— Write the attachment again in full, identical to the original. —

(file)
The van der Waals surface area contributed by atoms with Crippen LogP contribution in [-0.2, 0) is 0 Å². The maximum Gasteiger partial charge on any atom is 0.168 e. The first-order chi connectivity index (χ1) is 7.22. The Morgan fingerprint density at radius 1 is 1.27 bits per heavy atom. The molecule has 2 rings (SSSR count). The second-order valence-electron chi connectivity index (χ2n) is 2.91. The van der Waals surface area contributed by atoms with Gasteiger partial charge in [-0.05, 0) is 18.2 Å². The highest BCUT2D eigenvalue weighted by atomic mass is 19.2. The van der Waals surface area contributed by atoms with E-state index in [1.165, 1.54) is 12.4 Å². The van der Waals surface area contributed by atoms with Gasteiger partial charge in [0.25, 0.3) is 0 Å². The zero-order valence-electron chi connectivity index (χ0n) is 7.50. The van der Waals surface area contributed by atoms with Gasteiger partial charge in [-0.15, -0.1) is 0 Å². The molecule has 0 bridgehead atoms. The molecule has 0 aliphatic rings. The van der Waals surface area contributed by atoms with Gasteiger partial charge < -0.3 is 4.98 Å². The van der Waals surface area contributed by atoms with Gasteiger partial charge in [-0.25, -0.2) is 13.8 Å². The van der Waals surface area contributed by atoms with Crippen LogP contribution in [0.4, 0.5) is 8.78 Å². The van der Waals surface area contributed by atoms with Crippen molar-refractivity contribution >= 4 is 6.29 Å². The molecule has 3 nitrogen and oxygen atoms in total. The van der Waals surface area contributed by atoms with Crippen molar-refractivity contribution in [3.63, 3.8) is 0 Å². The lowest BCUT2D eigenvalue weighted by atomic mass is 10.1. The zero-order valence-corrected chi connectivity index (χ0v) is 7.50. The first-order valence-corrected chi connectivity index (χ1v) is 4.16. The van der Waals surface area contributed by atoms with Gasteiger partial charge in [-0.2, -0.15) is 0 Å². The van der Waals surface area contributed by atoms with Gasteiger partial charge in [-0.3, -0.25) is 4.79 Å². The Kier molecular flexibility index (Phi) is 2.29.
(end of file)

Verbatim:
The van der Waals surface area contributed by atoms with Crippen LogP contribution in [-0.2, 0) is 0 Å². The maximum Gasteiger partial charge on any atom is 0.168 e. The first-order chi connectivity index (χ1) is 7.22. The Morgan fingerprint density at radius 1 is 1.27 bits per heavy atom. The molecule has 2 rings (SSSR count). The second-order valence-electron chi connectivity index (χ2n) is 2.91. The van der Waals surface area contributed by atoms with Gasteiger partial charge in [-0.05, 0) is 18.2 Å². The highest BCUT2D eigenvalue weighted by atomic mass is 19.2. The van der Waals surface area contributed by atoms with E-state index in [1.165, 1.54) is 12.4 Å². The van der Waals surface area contributed by atoms with Gasteiger partial charge in [0.25, 0.3) is 0 Å². The zero-order valence-electron chi connectivity index (χ0n) is 7.50. The van der Waals surface area contributed by atoms with Gasteiger partial charge in [-0.15, -0.1) is 0 Å². The molecule has 0 bridgehead atoms. The molecule has 0 aliphatic rings. The van der Waals surface area contributed by atoms with Gasteiger partial charge < -0.3 is 4.98 Å². The van der Waals surface area contributed by atoms with Gasteiger partial charge in [-0.25, -0.2) is 13.8 Å². The van der Waals surface area contributed by atoms with Crippen LogP contribution in [0.4, 0.5) is 8.78 Å². The van der Waals surface area contributed by atoms with Crippen molar-refractivity contribution >= 4 is 6.29 Å². The molecule has 3 nitrogen and oxygen atoms in total. The van der Waals surface area contributed by atoms with Crippen molar-refractivity contribution in [3.63, 3.8) is 0 Å². The lowest BCUT2D eigenvalue weighted by atomic mass is 10.1. The zero-order valence-corrected chi connectivity index (χ0v) is 7.50. The first-order valence-corrected chi connectivity index (χ1v) is 4.16. The van der Waals surface area contributed by atoms with Gasteiger partial charge in [-0.2, -0.15) is 0 Å². The van der Waals surface area contributed by atoms with Gasteiger partial charge in [-0.3, -0.25) is 4.79 Å². The Kier molecular flexibility index (Phi) is 2.29.